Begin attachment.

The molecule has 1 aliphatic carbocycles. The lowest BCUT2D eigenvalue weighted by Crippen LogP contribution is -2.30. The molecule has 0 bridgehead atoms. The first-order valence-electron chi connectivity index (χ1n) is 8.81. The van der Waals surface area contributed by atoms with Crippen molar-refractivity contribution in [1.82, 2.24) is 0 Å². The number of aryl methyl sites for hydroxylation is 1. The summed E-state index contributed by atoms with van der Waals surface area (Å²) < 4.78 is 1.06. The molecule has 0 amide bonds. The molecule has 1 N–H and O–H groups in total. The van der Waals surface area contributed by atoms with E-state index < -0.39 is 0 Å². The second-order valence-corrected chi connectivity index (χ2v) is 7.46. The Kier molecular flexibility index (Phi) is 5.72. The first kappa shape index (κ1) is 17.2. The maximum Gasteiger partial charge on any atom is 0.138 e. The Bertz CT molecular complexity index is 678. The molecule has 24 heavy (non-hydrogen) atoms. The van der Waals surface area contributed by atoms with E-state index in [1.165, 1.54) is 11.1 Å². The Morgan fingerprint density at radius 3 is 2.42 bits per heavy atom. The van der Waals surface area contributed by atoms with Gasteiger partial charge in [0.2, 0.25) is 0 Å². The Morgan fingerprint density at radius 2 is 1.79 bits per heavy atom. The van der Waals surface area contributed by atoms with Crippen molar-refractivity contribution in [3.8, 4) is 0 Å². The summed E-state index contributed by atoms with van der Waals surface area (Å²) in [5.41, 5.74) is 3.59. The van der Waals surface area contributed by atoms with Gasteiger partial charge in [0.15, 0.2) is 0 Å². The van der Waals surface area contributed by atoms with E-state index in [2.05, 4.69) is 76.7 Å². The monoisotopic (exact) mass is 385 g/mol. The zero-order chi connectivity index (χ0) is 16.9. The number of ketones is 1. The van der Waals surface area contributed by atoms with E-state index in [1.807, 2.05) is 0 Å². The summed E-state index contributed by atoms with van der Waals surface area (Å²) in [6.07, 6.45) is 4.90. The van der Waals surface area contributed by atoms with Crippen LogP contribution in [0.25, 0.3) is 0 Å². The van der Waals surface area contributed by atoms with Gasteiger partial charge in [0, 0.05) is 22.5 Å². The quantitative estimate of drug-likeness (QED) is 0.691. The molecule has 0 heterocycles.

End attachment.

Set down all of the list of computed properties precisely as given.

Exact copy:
The molecule has 1 aliphatic carbocycles. The lowest BCUT2D eigenvalue weighted by Crippen LogP contribution is -2.30. The molecule has 0 bridgehead atoms. The first-order valence-electron chi connectivity index (χ1n) is 8.81. The van der Waals surface area contributed by atoms with Crippen molar-refractivity contribution in [1.82, 2.24) is 0 Å². The number of aryl methyl sites for hydroxylation is 1. The summed E-state index contributed by atoms with van der Waals surface area (Å²) < 4.78 is 1.06. The molecule has 0 amide bonds. The molecule has 1 N–H and O–H groups in total. The van der Waals surface area contributed by atoms with E-state index < -0.39 is 0 Å². The second-order valence-corrected chi connectivity index (χ2v) is 7.46. The Kier molecular flexibility index (Phi) is 5.72. The first kappa shape index (κ1) is 17.2. The maximum Gasteiger partial charge on any atom is 0.138 e. The Bertz CT molecular complexity index is 678. The molecule has 24 heavy (non-hydrogen) atoms. The van der Waals surface area contributed by atoms with E-state index in [1.165, 1.54) is 11.1 Å². The Morgan fingerprint density at radius 3 is 2.42 bits per heavy atom. The van der Waals surface area contributed by atoms with Gasteiger partial charge in [0.2, 0.25) is 0 Å². The Morgan fingerprint density at radius 2 is 1.79 bits per heavy atom. The van der Waals surface area contributed by atoms with Crippen molar-refractivity contribution in [3.8, 4) is 0 Å². The summed E-state index contributed by atoms with van der Waals surface area (Å²) in [5.41, 5.74) is 3.59. The van der Waals surface area contributed by atoms with Gasteiger partial charge in [0.15, 0.2) is 0 Å². The van der Waals surface area contributed by atoms with E-state index in [2.05, 4.69) is 76.7 Å². The monoisotopic (exact) mass is 385 g/mol. The zero-order chi connectivity index (χ0) is 16.9. The number of ketones is 1. The van der Waals surface area contributed by atoms with E-state index in [1.807, 2.05) is 0 Å². The summed E-state index contributed by atoms with van der Waals surface area (Å²) in [6.07, 6.45) is 4.90. The van der Waals surface area contributed by atoms with Crippen LogP contribution in [0.25, 0.3) is 0 Å². The van der Waals surface area contributed by atoms with Gasteiger partial charge in [0, 0.05) is 22.5 Å². The quantitative estimate of drug-likeness (QED) is 0.691. The molecule has 0 heterocycles.